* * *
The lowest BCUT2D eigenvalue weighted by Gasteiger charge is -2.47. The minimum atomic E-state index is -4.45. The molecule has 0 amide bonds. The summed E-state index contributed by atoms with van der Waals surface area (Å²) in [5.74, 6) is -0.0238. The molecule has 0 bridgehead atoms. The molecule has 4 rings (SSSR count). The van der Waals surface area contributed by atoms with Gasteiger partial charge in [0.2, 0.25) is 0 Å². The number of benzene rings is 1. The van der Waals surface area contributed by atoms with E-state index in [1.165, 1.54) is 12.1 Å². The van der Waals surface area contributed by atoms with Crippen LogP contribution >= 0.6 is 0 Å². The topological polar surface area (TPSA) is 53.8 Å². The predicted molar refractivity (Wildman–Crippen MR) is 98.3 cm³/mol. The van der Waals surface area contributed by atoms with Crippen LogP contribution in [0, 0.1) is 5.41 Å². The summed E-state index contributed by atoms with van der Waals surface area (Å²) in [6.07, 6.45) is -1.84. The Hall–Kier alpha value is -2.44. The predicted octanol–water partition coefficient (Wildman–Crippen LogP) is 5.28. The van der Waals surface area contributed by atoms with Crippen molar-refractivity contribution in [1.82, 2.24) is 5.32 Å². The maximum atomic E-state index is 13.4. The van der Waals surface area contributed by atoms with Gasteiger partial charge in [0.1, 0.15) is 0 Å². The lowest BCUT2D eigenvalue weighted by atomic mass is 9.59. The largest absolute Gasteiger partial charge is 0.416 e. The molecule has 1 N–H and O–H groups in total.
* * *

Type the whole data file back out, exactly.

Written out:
The lowest BCUT2D eigenvalue weighted by Gasteiger charge is -2.47. The minimum atomic E-state index is -4.45. The molecule has 0 amide bonds. The summed E-state index contributed by atoms with van der Waals surface area (Å²) in [5.74, 6) is -0.0238. The molecule has 0 bridgehead atoms. The molecule has 4 rings (SSSR count). The van der Waals surface area contributed by atoms with Gasteiger partial charge in [0.2, 0.25) is 0 Å². The number of benzene rings is 1. The van der Waals surface area contributed by atoms with E-state index in [1.165, 1.54) is 12.1 Å². The van der Waals surface area contributed by atoms with Crippen LogP contribution >= 0.6 is 0 Å². The topological polar surface area (TPSA) is 53.8 Å². The predicted molar refractivity (Wildman–Crippen MR) is 98.3 cm³/mol. The van der Waals surface area contributed by atoms with Crippen LogP contribution in [0, 0.1) is 5.41 Å². The summed E-state index contributed by atoms with van der Waals surface area (Å²) in [6.07, 6.45) is -1.84. The Hall–Kier alpha value is -2.44. The predicted octanol–water partition coefficient (Wildman–Crippen LogP) is 5.28. The van der Waals surface area contributed by atoms with Crippen molar-refractivity contribution in [1.82, 2.24) is 5.32 Å². The maximum atomic E-state index is 13.4. The van der Waals surface area contributed by atoms with Gasteiger partial charge in [0.1, 0.15) is 0 Å². The lowest BCUT2D eigenvalue weighted by atomic mass is 9.59. The largest absolute Gasteiger partial charge is 0.416 e. The molecule has 1 N–H and O–H groups in total.